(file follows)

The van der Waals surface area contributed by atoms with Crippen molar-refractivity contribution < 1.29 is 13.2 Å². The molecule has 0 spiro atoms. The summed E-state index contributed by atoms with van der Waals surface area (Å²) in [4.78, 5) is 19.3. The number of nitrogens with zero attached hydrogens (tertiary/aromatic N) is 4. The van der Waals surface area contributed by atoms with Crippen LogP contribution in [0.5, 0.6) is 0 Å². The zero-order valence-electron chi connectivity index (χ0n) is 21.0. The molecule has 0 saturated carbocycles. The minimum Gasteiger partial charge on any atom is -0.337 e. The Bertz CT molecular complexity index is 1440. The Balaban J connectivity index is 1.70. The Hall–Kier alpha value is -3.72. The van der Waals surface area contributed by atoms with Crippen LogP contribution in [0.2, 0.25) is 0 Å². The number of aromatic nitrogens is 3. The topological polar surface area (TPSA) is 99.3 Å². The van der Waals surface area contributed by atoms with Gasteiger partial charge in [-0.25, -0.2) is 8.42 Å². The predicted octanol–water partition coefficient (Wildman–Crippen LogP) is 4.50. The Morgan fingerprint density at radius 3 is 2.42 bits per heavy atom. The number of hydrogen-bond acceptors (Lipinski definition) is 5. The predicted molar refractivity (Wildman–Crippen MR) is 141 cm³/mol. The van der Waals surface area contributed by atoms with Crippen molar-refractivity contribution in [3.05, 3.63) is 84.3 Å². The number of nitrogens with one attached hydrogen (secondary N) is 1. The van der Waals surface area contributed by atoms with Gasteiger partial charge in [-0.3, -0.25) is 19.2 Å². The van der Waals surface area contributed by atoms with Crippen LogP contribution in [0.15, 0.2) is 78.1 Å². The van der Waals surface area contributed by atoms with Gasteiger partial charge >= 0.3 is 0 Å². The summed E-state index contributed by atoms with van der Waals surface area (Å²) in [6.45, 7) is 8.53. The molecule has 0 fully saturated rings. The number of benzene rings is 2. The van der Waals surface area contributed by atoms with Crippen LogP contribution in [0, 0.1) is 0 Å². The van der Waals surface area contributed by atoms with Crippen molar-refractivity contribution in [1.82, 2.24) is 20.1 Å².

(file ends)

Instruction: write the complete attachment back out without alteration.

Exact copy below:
The van der Waals surface area contributed by atoms with Crippen molar-refractivity contribution < 1.29 is 13.2 Å². The molecule has 0 spiro atoms. The summed E-state index contributed by atoms with van der Waals surface area (Å²) in [4.78, 5) is 19.3. The number of nitrogens with zero attached hydrogens (tertiary/aromatic N) is 4. The van der Waals surface area contributed by atoms with Crippen LogP contribution in [0.5, 0.6) is 0 Å². The zero-order valence-electron chi connectivity index (χ0n) is 21.0. The molecule has 0 saturated carbocycles. The minimum Gasteiger partial charge on any atom is -0.337 e. The Bertz CT molecular complexity index is 1440. The Balaban J connectivity index is 1.70. The Hall–Kier alpha value is -3.72. The van der Waals surface area contributed by atoms with Crippen LogP contribution in [0.2, 0.25) is 0 Å². The number of aromatic nitrogens is 3. The topological polar surface area (TPSA) is 99.3 Å². The van der Waals surface area contributed by atoms with Gasteiger partial charge in [-0.25, -0.2) is 8.42 Å². The predicted octanol–water partition coefficient (Wildman–Crippen LogP) is 4.50. The Morgan fingerprint density at radius 3 is 2.42 bits per heavy atom. The number of hydrogen-bond acceptors (Lipinski definition) is 5. The predicted molar refractivity (Wildman–Crippen MR) is 141 cm³/mol. The van der Waals surface area contributed by atoms with Crippen molar-refractivity contribution in [3.05, 3.63) is 84.3 Å². The number of nitrogens with one attached hydrogen (secondary N) is 1. The van der Waals surface area contributed by atoms with Gasteiger partial charge in [-0.3, -0.25) is 19.2 Å². The van der Waals surface area contributed by atoms with Crippen LogP contribution in [0.15, 0.2) is 78.1 Å². The van der Waals surface area contributed by atoms with Gasteiger partial charge >= 0.3 is 0 Å². The summed E-state index contributed by atoms with van der Waals surface area (Å²) in [6.45, 7) is 8.53. The molecule has 0 fully saturated rings. The number of benzene rings is 2. The van der Waals surface area contributed by atoms with Crippen LogP contribution in [0, 0.1) is 0 Å². The van der Waals surface area contributed by atoms with Crippen molar-refractivity contribution in [1.82, 2.24) is 20.1 Å².